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Ontario Just Announced It Will Cover University Tuition For Low-Income Students

If your family makes less than $50,000 a year, you can put tuition on the government's credit card.

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The Ontario government's 2016 budget contains an unexpected bit of news: Starting next year, students who come from low-income households get free tuition.

The Ontario government says it wants to simplify the complicated student aid system by ending education tax credits and focusing instead on giving grants to students who need them. Under the new Ontario Student Grant, students from families making $50,000 or less will be eligible for grants covering the average cost of postsecondary tuition. In fact, 90% of college students and 70% of university students will actually receive more than the average cost of tuition."Mr. Speaker, it gives us great pleasure to announce that these students will have no provincial student debt," Finance Minister Charles Sousa said in the provincial parliament on Thursday.
Nathan Denette / THE CANADIAN PRESS

The Ontario government says it wants to simplify the complicated student aid system by ending education tax credits and focusing instead on giving grants to students who need them.

Under the new Ontario Student Grant, students from families making $50,000 or less will be eligible for grants covering the average cost of postsecondary tuition. In fact, 90% of college students and 70% of university students will actually receive more than the average cost of tuition.

"Mr. Speaker, it gives us great pleasure to announce that these students will have no provincial student debt," Finance Minister Charles Sousa said in the provincial parliament on Thursday.

Students from better-off households will also get significant help, on a sliding scale. (The median Ontario household income in 2013 was $76,510.)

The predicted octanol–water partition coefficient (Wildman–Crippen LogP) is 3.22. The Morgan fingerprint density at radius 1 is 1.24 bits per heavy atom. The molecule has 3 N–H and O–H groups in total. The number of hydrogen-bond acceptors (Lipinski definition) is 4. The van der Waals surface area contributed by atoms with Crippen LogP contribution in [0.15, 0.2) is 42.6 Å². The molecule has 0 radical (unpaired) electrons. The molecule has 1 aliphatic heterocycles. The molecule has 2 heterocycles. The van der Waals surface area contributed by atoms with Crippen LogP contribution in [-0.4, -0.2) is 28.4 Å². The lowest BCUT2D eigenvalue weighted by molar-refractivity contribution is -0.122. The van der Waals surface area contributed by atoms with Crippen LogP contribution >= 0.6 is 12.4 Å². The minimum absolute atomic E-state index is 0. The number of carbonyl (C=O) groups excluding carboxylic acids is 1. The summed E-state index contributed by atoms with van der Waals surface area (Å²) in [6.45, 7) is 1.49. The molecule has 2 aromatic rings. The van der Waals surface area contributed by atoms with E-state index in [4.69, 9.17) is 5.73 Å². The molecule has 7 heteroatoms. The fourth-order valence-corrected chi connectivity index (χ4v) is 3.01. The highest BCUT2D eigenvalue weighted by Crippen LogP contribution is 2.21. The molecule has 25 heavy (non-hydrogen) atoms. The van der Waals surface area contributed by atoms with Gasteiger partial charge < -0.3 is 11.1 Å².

The Ontario government is also promising to increase access to "interest-free and low-cost" loans for middle- and upper-income families, expand support for mature students, and improve postsecondary access for First Nations, Métis, and Inuit students.The changes will be in effect by the start of the 2017-18 school year, the budget says. Sousa said the new grant system will cost “roughly the same” as the current $1.3 billion the government shells out each year in student aid, according to the Globe and Mail.
Ontario Ministry of Finance / Via fin.gov.on.ca

The Ontario government is also promising to increase access to "interest-free and low-cost" loans for middle- and upper-income families, expand support for mature students, and improve postsecondary access for First Nations, Métis, and Inuit students.

The changes will be in effect by the start of the 2017-18 school year, the budget says. Sousa said the new grant system will cost “roughly the same” as the current $1.3 billion the government shells out each year in student aid, according to the Globe and Mail.

So if you're going to start your college or university education in Ontario in the next couple years, this is probably you right now:

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Ishmael N. Daro is a reporter for BuzzFeed News and is based in Toronto. PGP fingerprint: 5A1D 9099 3497 DA4B

Contact Ishmael N. Daro at ishmael.daro@buzzfeed.com.

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